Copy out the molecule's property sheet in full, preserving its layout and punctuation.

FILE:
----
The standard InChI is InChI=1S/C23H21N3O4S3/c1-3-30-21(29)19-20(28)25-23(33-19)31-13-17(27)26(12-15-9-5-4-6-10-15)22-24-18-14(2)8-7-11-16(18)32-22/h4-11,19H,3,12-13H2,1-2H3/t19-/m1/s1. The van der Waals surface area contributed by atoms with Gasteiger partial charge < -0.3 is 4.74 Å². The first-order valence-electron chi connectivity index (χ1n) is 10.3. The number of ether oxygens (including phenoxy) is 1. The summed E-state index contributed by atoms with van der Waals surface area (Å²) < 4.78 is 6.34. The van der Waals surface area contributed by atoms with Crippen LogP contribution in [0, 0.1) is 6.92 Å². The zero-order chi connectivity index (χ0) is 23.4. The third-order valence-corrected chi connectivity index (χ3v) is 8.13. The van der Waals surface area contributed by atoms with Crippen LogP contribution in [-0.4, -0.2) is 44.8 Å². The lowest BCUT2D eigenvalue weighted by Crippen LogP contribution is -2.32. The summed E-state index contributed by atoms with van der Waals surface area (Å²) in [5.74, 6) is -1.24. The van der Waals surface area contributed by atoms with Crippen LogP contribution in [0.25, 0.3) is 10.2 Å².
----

The standard InChI is InChI=1S/C23H21N3O4S3/c1-3-30-21(29)19-20(28)25-23(33-19)31-13-17(27)26(12-15-9-5-4-6-10-15)22-24-18-14(2)8-7-11-16(18)32-22/h4-11,19H,3,12-13H2,1-2H3/t19-/m1/s1. The van der Waals surface area contributed by atoms with Gasteiger partial charge < -0.3 is 4.74 Å². The first-order valence-electron chi connectivity index (χ1n) is 10.3. The number of ether oxygens (including phenoxy) is 1. The summed E-state index contributed by atoms with van der Waals surface area (Å²) < 4.78 is 6.34. The van der Waals surface area contributed by atoms with Crippen LogP contribution in [0, 0.1) is 6.92 Å². The zero-order chi connectivity index (χ0) is 23.4. The third-order valence-corrected chi connectivity index (χ3v) is 8.13. The van der Waals surface area contributed by atoms with Crippen LogP contribution in [-0.4, -0.2) is 44.8 Å². The lowest BCUT2D eigenvalue weighted by Crippen LogP contribution is -2.32. The summed E-state index contributed by atoms with van der Waals surface area (Å²) in [5.74, 6) is -1.24. The van der Waals surface area contributed by atoms with Crippen LogP contribution in [0.25, 0.3) is 10.2 Å².